An independent clinical trial is one for which the researcher proposing the study has primary or lead responsibility for conducting and executing the trial. NIH policy permits individual career development awardees and individuals appointed to institutional career development awards to be involved in a range of clinical trial activities, including leading independent clinical trials. For NRSA trainees or fellows, however, NIH policy precludes leading an independent clinical trial as part of their training experience. Instead, NRSA trainees and fellows interested in clinical trials may gain clinical trial research experience by working on a trial led by their mentor or another investigator.
In giving informed consent, people may not waive legal rights or release or appear to release an investigator or sponsor from liability for negligence. Go to 21 CFR 50.20 and 50.25
Institute or Center (IC)
The NIH organizational component responsible for a particular grant program or set of activities. The terms "NIH IC" or "awarding IC" are used throughout this document to designate a point of contact for advice and interpretation of grant requirements and to establish the focal point for requesting necessary prior approvals or changes in the terms and conditions of award.
Institutional Review Board
NIH Guide for Grants and Contracts
Notices posted in the NIH Guide for Grants and Contracts that succinctly highlight a specific topic of interest, for example a specific area of research or program. These notices direct applicants to one or more active funding opportunity announcements (often parent announcements) for submission of applications for the initiative described. Many program announcements will be issued as Notices of Special Interest going forward.
An application may be designated Not Recommended for Further Consideration (NRFC) by the Scientific Review Group if it lacks significant and substantial merit; presents serious ethical problems in the protection of human subjects from research risks; or presents serious ethical problems in the use of vertebrate animals, biohazards, and/or select agents. Applications designated as NRFC do not proceed to the second level of peer review (National Advisory Council/Board) because they cannot be funded.
Office of Research Integrity
Peer Review Criteria
Planned Enrollment Report
A PA is a formal statement about a new or ongoing extramural activity or program. It may serve as a reminder of continuing interest in a research area, describe modification in an activity or program, and/or invite applications for grant support. Most applications in response to PAs may be submitted to a standing submission date and are reviewed with all other applications received at that time using standard peer review processes. NIH may also make funds available through PARs (PAs with special receipt, referral, and/or review considerations) and PASs (PAs with set-aside funds).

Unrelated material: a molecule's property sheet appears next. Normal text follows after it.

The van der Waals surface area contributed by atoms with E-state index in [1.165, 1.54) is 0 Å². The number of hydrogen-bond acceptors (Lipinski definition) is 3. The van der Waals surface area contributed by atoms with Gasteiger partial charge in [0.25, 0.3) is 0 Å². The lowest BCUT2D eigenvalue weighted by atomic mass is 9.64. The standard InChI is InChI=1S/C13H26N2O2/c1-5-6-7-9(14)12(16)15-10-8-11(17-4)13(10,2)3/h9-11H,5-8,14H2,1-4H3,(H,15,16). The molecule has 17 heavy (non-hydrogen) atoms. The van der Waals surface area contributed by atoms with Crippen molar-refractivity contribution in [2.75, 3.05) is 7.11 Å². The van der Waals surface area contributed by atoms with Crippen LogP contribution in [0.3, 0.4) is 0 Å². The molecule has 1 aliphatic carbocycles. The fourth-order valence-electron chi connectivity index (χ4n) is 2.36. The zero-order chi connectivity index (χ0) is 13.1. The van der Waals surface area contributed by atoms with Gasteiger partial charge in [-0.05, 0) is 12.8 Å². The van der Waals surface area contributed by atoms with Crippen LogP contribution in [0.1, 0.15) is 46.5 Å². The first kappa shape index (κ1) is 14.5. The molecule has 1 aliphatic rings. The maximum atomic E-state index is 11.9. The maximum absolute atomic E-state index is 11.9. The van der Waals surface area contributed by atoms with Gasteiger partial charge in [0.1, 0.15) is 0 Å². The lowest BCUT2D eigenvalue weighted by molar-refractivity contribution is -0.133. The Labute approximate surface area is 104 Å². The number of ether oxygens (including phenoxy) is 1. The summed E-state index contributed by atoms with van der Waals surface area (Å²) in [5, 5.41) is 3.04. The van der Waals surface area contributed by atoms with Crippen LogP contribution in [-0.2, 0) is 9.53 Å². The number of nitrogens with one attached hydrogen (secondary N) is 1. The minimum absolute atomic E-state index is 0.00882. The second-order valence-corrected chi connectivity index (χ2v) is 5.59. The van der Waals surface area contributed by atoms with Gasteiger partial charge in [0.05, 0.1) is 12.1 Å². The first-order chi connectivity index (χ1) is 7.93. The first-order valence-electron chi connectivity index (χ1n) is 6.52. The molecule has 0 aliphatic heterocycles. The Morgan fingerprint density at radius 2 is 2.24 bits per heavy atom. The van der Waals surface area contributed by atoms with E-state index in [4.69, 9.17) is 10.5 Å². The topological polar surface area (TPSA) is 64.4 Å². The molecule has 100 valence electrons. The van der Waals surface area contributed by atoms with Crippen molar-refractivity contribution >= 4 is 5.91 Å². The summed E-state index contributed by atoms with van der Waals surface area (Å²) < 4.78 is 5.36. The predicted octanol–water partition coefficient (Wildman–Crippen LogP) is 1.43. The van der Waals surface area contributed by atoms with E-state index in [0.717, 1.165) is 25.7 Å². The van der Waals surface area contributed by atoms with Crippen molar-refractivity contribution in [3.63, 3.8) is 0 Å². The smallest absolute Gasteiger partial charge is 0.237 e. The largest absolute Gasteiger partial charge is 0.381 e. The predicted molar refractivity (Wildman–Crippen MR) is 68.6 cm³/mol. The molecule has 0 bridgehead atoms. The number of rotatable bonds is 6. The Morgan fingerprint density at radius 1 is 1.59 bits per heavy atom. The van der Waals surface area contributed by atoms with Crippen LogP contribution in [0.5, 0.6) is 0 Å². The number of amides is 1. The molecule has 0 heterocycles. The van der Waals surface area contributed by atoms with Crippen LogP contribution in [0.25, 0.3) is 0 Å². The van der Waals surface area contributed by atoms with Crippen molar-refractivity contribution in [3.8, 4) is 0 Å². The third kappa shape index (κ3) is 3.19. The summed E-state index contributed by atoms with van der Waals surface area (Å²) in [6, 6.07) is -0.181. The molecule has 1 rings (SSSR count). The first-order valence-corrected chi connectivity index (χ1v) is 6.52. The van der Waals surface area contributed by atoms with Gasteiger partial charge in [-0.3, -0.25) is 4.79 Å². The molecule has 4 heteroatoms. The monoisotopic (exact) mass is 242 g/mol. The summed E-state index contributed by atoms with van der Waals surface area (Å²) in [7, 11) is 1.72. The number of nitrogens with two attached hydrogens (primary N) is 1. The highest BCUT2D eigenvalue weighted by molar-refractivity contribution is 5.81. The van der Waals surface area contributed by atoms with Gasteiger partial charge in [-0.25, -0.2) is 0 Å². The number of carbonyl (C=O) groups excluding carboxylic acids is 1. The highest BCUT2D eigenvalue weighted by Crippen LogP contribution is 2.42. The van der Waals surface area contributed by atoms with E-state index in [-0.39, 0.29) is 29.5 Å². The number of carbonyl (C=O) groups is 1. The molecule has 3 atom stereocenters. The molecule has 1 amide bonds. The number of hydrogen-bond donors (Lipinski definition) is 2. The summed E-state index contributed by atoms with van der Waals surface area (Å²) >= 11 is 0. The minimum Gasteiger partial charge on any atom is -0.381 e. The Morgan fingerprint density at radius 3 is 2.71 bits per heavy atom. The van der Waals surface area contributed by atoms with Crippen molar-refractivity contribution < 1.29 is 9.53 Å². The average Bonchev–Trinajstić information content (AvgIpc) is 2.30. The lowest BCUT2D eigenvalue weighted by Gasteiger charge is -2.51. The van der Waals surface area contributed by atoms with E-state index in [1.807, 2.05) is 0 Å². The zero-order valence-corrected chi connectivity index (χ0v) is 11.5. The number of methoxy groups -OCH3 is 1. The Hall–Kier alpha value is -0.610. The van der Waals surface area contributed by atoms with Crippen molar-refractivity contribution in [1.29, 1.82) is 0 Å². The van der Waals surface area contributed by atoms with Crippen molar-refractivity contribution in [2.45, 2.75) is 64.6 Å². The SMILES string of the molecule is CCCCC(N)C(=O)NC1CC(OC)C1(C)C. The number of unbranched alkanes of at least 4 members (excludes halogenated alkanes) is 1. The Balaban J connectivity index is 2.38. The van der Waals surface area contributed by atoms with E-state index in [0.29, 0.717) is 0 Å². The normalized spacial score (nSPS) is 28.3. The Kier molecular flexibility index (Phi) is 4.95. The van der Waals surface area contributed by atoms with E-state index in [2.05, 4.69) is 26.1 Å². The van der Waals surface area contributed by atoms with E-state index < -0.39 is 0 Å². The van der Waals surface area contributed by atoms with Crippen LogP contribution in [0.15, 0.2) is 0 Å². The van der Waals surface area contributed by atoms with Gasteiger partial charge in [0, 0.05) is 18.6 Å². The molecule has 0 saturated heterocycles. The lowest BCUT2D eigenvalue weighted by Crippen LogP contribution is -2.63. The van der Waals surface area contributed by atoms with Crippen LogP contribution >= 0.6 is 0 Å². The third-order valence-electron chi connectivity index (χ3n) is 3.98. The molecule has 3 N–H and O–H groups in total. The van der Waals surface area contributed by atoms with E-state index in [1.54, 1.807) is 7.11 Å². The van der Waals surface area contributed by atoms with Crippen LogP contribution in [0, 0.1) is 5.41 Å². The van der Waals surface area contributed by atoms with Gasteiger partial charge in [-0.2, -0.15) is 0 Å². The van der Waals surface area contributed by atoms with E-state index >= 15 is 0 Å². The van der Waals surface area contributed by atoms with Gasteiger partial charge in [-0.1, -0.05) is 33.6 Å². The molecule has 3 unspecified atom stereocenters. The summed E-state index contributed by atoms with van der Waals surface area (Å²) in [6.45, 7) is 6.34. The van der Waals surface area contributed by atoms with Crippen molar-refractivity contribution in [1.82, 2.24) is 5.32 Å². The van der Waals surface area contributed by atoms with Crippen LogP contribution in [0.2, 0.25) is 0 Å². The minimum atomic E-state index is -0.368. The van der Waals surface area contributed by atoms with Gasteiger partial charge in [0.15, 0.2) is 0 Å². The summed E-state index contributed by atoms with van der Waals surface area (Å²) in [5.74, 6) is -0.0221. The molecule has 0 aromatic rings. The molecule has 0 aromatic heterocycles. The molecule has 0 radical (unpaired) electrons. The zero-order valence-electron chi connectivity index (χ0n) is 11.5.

PAs may be used for any support mechanism other than construction awards. Unless otherwise specified in the PA, new applications (and associated renewal and revision applications) submitted in response to PAs are treated as investigator-initiated. PAs also are used to annually solicit applications for the SBIR and STTR programs. Those applications must be received by the dates specified in the PA.
Public Access Policy
Research & Development
All research activities, both basic and applied, and all development activities that are performed by HHS award recipients. The term research also includes activities involving the training of individuals in research techniques where such activities utilize the same facilities as other research and development activities and where such activities are not included in the instruction function. "Research" is defined as a systematic study directed toward fuller scientific knowledge or understanding of the subject studied. "Development" is the systematic use of knowledge and understanding gained from research directed toward the production of useful materials, devices, systems, or methods, including design and development of prototypes and processes.
Research and Development Contract
Major extramural research grants awarded to institutions, hospitals, and other research organizations, including small businesses, to support circumscribed research led by investigators, create developmental opportunities, and to provide research related resources under programs such as Research Careers, Research Centers, Research Projects, SBIR/STTRs, and Other Research.
Fabrication, falsification, or plagiarism in proposing, performing, or reporting research, or in reporting research results.
- Fabrication is making up data or results and recording or reporting them.
- Falsification is manipulating research materials, equipment, or processes, or changing or omitting data or results such that research is not accurately represented in the research record.
- Plagiarism is the appropriation of another person's ideas, processes, results, or words without giving appropriate credit.
- Research misconduct does not include honest error or honest differences of opinion.